Depends on how close I am (both physically and relationship-wise) to a particular person.
Depends on how close I am (both physically and relationship-wise) to a particular person.
A couple of weeks ago on a Friday I hereby declared that I had not, in fact, been in a snit on the previous Tuesday.
I noted that the post immediately before the no-snit declaration had been an automated links posting from my del.icio.us account; I had gone several days without posting anything of my own.
So I looked through my archives and tried to gibe them with my probably inaccurate, but likely accurate enough, memories of times I really was in a snit, and I’ve noted a correlation.
I am something of a legend within my immediate family (and among some of my close friends) for the heights to which my mood may rise, and the depths to which it will sink, sometimes with little or no warning. I’m probably an undiagnosed mild bipolar or something similar, who knows, but damn if I haven’t experienced some astounding mood swings in my time, and inflicted them on the people around me several times.
And I see from my archives and general posting habits that my moodiness corresponds to periods when I don’t post anything original for a while. When my site is silent, or when it only updates with link lists or other automated or simple-to-prepare items (like iTunes playlists or the like), I probably am in a full-blown fit of pique.
So watch out for the silence. It probably means I’m in a mood.
I stopped by Katharine’s to check on her cats one last time before she arrives home later today. I also had to stop at the lab’s off-site storage facility, which is conveniently near Katharine’s apartment and both on the way between my house and the lab.
There’s a little shopping center near there as well, with a Safeway and a Chinese restaurant, Peking Express, that we both like (they know Katharine by her voice when she calls for delivery). There’s also a newer business there with a banner at the edge of the road:
1/2 PRICE POTS
Simple enough, the store sells flower pots and decorative pots and various similar things, all at half off some price, probably an inflated alleged “retail” price. But when I saw the banner, two things popped into my head.
First, I thought: “Half-price pot?!” and I nearly swerved across two opposing lanes of traffic when the unreality of that kicked in.
Immediately after, I thought: “They’re selling Plain Old Telephone Service at half-price via strip-mall storefronts now?”
It’s sitting on the kitchen counter where I left it next to my car keys and PDA case so I could grab them all on my way out the door this morning.
Grabbed the keys and PDA, walked out the door.
If you breed a Bulldog and a Shitzu would you call it Bullshit?
I really wanted to take a picture of it, but the clerk in the store we were in got quite uppity and said, “Our insurance doesn’t allow photos inside the shop.”
Today I’m dealing with an EDD type that has a 40,897-item valid-value listing for the chemical names and CAS registry numbers the data format accepts. Some of these chemicals have truly stunningly long and jawbone-fracturing names, so being something of a mild Microsoft Excel geek, I decided to sort the list by the lengths of the chemical names to see which was the longest.
The winner—such as it is—at 392 characters (with artificial line breaks inserted so it’ll fit):
Cuprate(5-), [.mu.-[2-[[1-[4-[2-[4-[[4-[[4-[2-[4-[4-[[2- (carboxy-.kappa.O)phenyl]azo-.kappa.N1]-4,5-dihydro-3- methyl-5-(oxo-.kappa.O)-1H-pyrazol-1-yl]-2-sulfophenyl] ethenyl]-3-sulfophenyl]amino]-6-(4-morpholinyl)-1,3,5- triazin-2-yl]amino]-2-sulfophenyl]ethenyl]-3-sulfophenyl]- 4,5-dihydro-3-methyl-5-(oxo-.kappa.O)-1H-pyrazol-4-yl]azo- .kappa.N1]-5-sulfobenzoato(9-)-.kappa.O]]di-, pentasodium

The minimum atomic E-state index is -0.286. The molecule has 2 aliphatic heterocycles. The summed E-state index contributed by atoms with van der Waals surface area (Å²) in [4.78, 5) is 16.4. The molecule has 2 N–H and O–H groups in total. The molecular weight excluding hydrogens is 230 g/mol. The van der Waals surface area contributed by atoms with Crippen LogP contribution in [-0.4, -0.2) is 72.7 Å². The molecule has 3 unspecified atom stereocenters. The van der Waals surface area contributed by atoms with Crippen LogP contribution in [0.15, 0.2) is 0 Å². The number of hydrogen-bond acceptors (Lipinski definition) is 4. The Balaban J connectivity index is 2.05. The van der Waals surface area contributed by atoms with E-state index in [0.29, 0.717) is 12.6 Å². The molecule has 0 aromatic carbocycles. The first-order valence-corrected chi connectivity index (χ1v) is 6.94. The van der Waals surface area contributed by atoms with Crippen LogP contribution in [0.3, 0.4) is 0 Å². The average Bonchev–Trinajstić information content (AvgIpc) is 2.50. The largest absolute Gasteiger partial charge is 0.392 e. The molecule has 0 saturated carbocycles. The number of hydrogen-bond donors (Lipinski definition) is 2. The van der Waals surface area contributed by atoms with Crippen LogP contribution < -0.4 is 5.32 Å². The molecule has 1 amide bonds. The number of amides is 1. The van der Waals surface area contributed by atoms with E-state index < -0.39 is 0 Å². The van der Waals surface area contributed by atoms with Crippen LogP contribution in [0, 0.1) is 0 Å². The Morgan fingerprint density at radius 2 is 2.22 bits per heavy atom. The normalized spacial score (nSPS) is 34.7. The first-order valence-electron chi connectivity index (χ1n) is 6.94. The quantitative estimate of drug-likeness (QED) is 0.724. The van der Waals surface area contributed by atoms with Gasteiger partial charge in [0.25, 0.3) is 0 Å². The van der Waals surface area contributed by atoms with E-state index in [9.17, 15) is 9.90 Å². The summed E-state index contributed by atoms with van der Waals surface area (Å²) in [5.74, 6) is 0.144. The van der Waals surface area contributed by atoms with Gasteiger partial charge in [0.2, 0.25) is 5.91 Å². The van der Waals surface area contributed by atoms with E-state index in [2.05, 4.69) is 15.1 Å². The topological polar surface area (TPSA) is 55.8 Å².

E. freaking. gad.
I don’t play games on my phone, too small and annoying to navigate. I played the trial version of Bejeweled that was installed on the thing when I got it but deleted that after I played through the entire series of demo levels (a whole two screens) the first time I launched it. But I do like to check now and then to see what games are out there nowadays.
The first item on the New Arrivals list today:
Paris Hilton’s Diamond Quest.
The little skank isn’t irritating enough by her endless presence in the media—oh no, now she has a game available for wireless phones? Surely this must be a sign of impending Armageddon.
I stopped by Katharine’s apartment last night to check on her two Siamese cats, Fezzik and Buto, while Katharine is out of town for a few days. The two cats were their usual devil-may-care selves, an uneventful visit except that Buto would not shut up—she definitely got the Siamese YOWL gene.
Katharine had asked me to check four things each time I stopped by:
So I checked things, in that order, and nothing was amiss by item 3. Then I got to the litter box.
When I lifted the lid of its container box, the device’s “something is wrong” indicator was blinking away merrily, indicating the receptacle was full or the device was jammed or something else hideously evile.
It took me 10 minutes to unjam the damned thing, and then since it waits for 10 or more minutes to trigger after it senses no motion within the box, I did a manual scoop job to ensure it wouldn’t jam again the moment I walked out the door.
I’ve often wondered if perhaps the reason Fezzik sometimes treats Katharine’s bed as his personal toilet is because the Robot Cat Pan freaks him the hell out. I know the times I’ve been there and the thing has triggered out of the blue, it’s freaked me out a couple times, and I don’t have to try to crouch down in the thing and rely on its motion sensor to protect my naughty bits.
I took Katharine to the airport today ahead of her flight to Salt Lake City. On my way back to the lab, she called with news that, as usual, she’d sailed through security in practically no time and thus had over an hour to wait for her flight, but that would give her a chance to angle for a first-class upgrade at the gate.